What happens if two state's laws apply to the same case? It would not be judicially efficient to have cases going in two separate states, so most personal injury cases are consolidated into one case in one jurisdiction. The Second District Court of Appeals had to determine this issue in Am. Family Mut. Ins. Co. v. Alvis, 72 So.3d 314 (Fla. App., 2011).
Mr. Alvis was ejected from a multipurpose vehicle, and ultimately died as a result of the injuries suffered in that accident. The issues related to the damages recovered by the decedents of Mr. Alvis are not discussed in this opinion. The only thing left to be determined by the trial court was which state's law applies to the issue of attorney's fees. The plaintiff argued that Florida law should apply. The defendant insurance company argued that Nebraska law should apply, as the uninsured motorist claim that ultimately paid the damages to the estate of Mr. Alvis was from a Nebraska policy.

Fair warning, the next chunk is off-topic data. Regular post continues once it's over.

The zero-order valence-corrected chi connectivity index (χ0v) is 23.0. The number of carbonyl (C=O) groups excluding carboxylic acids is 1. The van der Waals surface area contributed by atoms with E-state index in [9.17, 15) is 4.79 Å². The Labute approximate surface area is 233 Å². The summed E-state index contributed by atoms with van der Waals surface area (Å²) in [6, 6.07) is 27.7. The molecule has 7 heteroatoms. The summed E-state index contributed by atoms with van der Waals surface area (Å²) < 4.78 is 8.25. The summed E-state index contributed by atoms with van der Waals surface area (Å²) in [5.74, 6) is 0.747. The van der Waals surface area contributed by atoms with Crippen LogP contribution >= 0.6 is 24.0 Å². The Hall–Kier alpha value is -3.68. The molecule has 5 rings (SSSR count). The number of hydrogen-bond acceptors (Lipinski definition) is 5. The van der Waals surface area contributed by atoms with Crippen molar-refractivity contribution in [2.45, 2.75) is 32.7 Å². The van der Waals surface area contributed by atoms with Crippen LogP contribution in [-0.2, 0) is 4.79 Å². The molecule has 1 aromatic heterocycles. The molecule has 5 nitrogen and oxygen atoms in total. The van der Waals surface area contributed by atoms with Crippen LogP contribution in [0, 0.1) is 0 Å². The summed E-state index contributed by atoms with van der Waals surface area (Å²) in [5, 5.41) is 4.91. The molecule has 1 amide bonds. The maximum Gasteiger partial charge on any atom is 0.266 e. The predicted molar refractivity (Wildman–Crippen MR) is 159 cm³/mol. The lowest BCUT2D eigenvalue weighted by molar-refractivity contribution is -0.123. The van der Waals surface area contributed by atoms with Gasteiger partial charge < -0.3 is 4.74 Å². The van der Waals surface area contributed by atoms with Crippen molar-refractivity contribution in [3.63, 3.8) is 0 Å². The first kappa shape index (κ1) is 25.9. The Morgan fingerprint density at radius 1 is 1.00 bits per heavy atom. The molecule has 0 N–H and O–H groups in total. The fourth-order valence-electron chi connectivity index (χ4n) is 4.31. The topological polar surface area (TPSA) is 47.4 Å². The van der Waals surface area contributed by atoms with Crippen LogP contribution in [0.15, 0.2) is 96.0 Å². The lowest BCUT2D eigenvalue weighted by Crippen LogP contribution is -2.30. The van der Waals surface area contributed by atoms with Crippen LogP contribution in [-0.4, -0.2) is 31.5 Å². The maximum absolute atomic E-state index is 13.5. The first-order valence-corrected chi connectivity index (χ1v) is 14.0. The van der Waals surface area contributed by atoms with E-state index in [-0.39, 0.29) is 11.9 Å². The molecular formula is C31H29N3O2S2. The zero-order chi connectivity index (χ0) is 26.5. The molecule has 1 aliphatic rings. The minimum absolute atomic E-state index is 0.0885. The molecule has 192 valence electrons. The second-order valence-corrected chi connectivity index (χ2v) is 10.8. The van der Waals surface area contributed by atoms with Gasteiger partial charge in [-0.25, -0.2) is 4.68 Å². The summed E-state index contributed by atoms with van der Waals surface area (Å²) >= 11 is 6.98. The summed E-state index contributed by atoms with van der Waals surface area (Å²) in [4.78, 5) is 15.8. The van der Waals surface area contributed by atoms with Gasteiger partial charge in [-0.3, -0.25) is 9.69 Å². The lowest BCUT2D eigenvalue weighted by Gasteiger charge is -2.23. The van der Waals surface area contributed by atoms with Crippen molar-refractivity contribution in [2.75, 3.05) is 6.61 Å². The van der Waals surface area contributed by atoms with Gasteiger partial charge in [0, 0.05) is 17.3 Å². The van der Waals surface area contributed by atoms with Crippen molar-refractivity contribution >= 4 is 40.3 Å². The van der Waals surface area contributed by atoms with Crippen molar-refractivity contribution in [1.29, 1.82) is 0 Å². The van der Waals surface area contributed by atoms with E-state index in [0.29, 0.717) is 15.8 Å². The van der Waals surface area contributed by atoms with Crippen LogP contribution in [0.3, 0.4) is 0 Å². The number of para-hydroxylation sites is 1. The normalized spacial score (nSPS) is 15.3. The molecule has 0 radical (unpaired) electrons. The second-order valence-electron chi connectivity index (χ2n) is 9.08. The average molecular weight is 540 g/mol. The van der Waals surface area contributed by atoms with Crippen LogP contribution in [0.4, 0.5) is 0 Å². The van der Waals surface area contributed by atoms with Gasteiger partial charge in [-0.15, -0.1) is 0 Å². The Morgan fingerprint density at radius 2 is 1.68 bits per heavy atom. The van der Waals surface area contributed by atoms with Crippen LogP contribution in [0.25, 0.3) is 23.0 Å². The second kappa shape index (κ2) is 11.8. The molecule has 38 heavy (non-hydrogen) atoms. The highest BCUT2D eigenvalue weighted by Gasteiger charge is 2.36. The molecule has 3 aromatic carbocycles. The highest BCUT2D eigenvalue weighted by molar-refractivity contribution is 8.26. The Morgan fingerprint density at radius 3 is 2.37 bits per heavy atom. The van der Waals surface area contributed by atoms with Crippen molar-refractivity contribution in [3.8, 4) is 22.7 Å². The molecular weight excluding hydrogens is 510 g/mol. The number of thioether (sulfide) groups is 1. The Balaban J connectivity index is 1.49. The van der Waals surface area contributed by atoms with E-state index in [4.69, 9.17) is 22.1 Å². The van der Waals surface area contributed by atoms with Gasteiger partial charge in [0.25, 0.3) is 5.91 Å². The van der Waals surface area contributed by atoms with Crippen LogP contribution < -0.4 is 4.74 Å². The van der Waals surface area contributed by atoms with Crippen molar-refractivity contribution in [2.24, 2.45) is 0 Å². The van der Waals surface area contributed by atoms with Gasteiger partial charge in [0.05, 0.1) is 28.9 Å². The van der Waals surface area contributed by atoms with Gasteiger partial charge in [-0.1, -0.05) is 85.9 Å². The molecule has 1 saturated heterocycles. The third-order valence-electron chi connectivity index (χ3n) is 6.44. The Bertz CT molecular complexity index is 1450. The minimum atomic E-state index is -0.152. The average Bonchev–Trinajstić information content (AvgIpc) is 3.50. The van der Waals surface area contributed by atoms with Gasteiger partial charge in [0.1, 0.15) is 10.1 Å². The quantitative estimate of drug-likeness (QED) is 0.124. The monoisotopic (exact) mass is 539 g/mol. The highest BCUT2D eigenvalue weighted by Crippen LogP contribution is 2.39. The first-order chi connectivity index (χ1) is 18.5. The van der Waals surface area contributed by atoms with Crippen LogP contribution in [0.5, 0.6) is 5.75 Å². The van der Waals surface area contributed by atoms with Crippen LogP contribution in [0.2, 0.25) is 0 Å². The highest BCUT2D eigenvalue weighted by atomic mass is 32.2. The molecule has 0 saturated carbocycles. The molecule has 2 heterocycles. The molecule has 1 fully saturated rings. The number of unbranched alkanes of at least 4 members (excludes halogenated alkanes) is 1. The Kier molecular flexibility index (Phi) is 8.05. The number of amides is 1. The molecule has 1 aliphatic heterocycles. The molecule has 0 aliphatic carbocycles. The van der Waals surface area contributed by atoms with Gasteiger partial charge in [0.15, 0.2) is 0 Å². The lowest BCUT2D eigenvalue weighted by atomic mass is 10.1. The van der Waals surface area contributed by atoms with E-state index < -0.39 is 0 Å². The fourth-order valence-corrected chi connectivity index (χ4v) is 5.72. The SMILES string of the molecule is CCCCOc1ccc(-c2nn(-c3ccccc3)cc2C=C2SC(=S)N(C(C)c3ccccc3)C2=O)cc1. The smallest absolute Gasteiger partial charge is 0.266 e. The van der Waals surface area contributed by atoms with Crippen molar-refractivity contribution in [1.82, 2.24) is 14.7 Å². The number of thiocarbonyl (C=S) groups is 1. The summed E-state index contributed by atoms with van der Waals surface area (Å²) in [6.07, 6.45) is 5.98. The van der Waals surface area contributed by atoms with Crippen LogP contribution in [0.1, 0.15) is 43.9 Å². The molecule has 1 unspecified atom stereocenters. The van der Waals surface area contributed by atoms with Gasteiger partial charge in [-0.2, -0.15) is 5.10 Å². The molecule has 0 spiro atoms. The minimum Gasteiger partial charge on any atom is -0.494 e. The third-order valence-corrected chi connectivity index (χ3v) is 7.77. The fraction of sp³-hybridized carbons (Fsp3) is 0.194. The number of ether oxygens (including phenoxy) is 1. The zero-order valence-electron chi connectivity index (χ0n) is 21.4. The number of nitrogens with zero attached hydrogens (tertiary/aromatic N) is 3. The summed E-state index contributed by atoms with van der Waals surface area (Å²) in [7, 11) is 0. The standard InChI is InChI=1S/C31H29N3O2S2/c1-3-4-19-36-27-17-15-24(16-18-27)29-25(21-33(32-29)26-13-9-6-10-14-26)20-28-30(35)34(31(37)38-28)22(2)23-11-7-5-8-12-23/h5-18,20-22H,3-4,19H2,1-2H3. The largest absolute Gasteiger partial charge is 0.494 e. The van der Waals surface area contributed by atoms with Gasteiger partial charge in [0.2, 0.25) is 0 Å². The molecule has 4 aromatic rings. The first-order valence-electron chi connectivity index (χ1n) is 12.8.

The appeals court held that since the statutory right to attorney's fees is a substantive right and the sole basis for the fee claim was a Nebraska statute, that Nebraska law governs the award of attorney's fees.